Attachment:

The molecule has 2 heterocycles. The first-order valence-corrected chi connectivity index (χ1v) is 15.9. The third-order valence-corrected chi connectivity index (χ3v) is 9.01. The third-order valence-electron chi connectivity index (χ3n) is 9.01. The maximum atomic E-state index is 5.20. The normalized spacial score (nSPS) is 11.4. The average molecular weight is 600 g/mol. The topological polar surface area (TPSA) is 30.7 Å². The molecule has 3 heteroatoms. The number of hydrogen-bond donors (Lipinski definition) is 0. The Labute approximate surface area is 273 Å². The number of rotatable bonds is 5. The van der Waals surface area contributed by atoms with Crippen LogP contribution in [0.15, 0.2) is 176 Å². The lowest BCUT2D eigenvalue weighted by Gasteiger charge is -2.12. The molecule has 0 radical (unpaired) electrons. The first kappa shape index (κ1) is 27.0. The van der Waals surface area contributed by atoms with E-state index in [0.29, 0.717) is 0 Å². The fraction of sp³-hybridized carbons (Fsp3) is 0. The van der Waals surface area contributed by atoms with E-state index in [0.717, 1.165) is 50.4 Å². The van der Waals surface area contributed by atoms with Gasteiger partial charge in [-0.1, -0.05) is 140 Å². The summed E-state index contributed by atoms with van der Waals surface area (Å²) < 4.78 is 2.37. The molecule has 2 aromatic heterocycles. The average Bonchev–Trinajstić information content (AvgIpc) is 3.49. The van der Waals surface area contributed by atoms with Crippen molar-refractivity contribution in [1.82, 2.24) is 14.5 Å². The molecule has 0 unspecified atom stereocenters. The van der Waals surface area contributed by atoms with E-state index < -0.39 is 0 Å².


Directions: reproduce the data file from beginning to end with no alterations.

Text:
The molecule has 2 heterocycles. The first-order valence-corrected chi connectivity index (χ1v) is 15.9. The third-order valence-corrected chi connectivity index (χ3v) is 9.01. The third-order valence-electron chi connectivity index (χ3n) is 9.01. The maximum atomic E-state index is 5.20. The normalized spacial score (nSPS) is 11.4. The average molecular weight is 600 g/mol. The topological polar surface area (TPSA) is 30.7 Å². The molecule has 3 heteroatoms. The number of hydrogen-bond donors (Lipinski definition) is 0. The Labute approximate surface area is 273 Å². The number of rotatable bonds is 5. The van der Waals surface area contributed by atoms with Crippen LogP contribution in [0.15, 0.2) is 176 Å². The lowest BCUT2D eigenvalue weighted by Gasteiger charge is -2.12. The molecule has 0 radical (unpaired) electrons. The first kappa shape index (κ1) is 27.0. The van der Waals surface area contributed by atoms with E-state index in [0.29, 0.717) is 0 Å². The fraction of sp³-hybridized carbons (Fsp3) is 0. The van der Waals surface area contributed by atoms with E-state index in [0.717, 1.165) is 50.4 Å². The van der Waals surface area contributed by atoms with Gasteiger partial charge in [-0.1, -0.05) is 140 Å². The summed E-state index contributed by atoms with van der Waals surface area (Å²) < 4.78 is 2.37. The molecule has 2 aromatic heterocycles. The average Bonchev–Trinajstić information content (AvgIpc) is 3.49. The van der Waals surface area contributed by atoms with Crippen molar-refractivity contribution in [1.82, 2.24) is 14.5 Å². The molecule has 0 unspecified atom stereocenters. The van der Waals surface area contributed by atoms with E-state index < -0.39 is 0 Å².